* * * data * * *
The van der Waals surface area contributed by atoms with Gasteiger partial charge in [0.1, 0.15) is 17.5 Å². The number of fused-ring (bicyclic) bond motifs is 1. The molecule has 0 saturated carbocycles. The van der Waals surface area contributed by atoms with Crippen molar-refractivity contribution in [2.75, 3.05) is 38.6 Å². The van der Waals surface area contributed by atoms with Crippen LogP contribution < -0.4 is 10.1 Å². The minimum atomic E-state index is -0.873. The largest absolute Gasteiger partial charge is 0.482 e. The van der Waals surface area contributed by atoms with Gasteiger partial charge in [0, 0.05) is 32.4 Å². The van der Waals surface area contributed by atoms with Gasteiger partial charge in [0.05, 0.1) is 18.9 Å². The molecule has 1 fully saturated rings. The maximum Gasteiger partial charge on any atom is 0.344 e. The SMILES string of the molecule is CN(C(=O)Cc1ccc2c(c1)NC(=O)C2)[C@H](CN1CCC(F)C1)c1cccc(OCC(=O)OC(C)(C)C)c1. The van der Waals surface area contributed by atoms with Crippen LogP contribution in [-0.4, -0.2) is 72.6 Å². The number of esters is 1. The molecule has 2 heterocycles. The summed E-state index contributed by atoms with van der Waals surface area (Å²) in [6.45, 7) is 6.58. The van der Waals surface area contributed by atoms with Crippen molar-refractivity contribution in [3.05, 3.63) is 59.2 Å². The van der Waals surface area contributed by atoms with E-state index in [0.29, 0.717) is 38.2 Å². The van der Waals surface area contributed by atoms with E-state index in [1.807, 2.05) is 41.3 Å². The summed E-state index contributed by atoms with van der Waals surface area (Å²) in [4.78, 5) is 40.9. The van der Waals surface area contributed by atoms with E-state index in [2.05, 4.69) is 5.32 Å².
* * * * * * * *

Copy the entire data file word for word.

The van der Waals surface area contributed by atoms with Gasteiger partial charge in [0.1, 0.15) is 17.5 Å². The number of fused-ring (bicyclic) bond motifs is 1. The molecule has 0 saturated carbocycles. The van der Waals surface area contributed by atoms with Crippen molar-refractivity contribution in [2.75, 3.05) is 38.6 Å². The van der Waals surface area contributed by atoms with Crippen LogP contribution < -0.4 is 10.1 Å². The minimum atomic E-state index is -0.873. The largest absolute Gasteiger partial charge is 0.482 e. The van der Waals surface area contributed by atoms with Gasteiger partial charge in [0, 0.05) is 32.4 Å². The van der Waals surface area contributed by atoms with Gasteiger partial charge in [0.05, 0.1) is 18.9 Å². The molecule has 1 fully saturated rings. The maximum Gasteiger partial charge on any atom is 0.344 e. The SMILES string of the molecule is CN(C(=O)Cc1ccc2c(c1)NC(=O)C2)[C@H](CN1CCC(F)C1)c1cccc(OCC(=O)OC(C)(C)C)c1. The van der Waals surface area contributed by atoms with Crippen LogP contribution in [-0.4, -0.2) is 72.6 Å². The number of esters is 1. The molecule has 2 heterocycles. The summed E-state index contributed by atoms with van der Waals surface area (Å²) in [6.45, 7) is 6.58. The van der Waals surface area contributed by atoms with Crippen molar-refractivity contribution in [3.05, 3.63) is 59.2 Å². The van der Waals surface area contributed by atoms with E-state index in [0.29, 0.717) is 38.2 Å². The van der Waals surface area contributed by atoms with E-state index in [1.807, 2.05) is 41.3 Å². The summed E-state index contributed by atoms with van der Waals surface area (Å²) in [4.78, 5) is 40.9. The van der Waals surface area contributed by atoms with E-state index in [2.05, 4.69) is 5.32 Å².